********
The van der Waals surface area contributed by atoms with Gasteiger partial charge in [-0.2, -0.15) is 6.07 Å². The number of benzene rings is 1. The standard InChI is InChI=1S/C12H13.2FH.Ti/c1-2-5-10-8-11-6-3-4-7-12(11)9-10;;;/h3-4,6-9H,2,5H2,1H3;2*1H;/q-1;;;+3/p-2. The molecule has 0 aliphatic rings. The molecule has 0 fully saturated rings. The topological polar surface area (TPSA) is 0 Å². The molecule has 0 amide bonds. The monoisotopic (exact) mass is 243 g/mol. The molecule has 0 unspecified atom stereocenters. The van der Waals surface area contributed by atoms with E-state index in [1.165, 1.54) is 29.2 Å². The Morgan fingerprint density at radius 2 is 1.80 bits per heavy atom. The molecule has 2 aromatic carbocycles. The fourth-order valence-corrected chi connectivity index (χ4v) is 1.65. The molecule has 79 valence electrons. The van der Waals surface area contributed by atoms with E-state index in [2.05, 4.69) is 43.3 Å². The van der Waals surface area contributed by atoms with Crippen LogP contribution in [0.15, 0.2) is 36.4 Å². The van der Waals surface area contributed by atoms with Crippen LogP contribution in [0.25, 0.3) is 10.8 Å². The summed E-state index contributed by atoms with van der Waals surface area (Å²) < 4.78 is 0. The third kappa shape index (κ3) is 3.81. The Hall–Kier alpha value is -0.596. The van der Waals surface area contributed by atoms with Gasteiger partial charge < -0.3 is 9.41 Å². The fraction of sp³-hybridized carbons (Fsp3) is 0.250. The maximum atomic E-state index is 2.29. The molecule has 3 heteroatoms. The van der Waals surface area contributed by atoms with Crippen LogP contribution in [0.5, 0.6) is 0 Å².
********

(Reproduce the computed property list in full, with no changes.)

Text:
The van der Waals surface area contributed by atoms with Gasteiger partial charge in [-0.2, -0.15) is 6.07 Å². The number of benzene rings is 1. The standard InChI is InChI=1S/C12H13.2FH.Ti/c1-2-5-10-8-11-6-3-4-7-12(11)9-10;;;/h3-4,6-9H,2,5H2,1H3;2*1H;/q-1;;;+3/p-2. The molecule has 0 aliphatic rings. The molecule has 0 fully saturated rings. The topological polar surface area (TPSA) is 0 Å². The molecule has 0 amide bonds. The monoisotopic (exact) mass is 243 g/mol. The molecule has 0 unspecified atom stereocenters. The van der Waals surface area contributed by atoms with E-state index in [1.165, 1.54) is 29.2 Å². The Morgan fingerprint density at radius 2 is 1.80 bits per heavy atom. The molecule has 2 aromatic carbocycles. The fourth-order valence-corrected chi connectivity index (χ4v) is 1.65. The molecule has 79 valence electrons. The van der Waals surface area contributed by atoms with E-state index in [2.05, 4.69) is 43.3 Å². The van der Waals surface area contributed by atoms with Crippen LogP contribution in [0.15, 0.2) is 36.4 Å². The van der Waals surface area contributed by atoms with Crippen LogP contribution in [0.25, 0.3) is 10.8 Å². The summed E-state index contributed by atoms with van der Waals surface area (Å²) < 4.78 is 0. The third kappa shape index (κ3) is 3.81. The Hall–Kier alpha value is -0.596. The van der Waals surface area contributed by atoms with Gasteiger partial charge < -0.3 is 9.41 Å². The fraction of sp³-hybridized carbons (Fsp3) is 0.250. The maximum atomic E-state index is 2.29. The molecule has 3 heteroatoms. The van der Waals surface area contributed by atoms with Crippen LogP contribution in [0.5, 0.6) is 0 Å².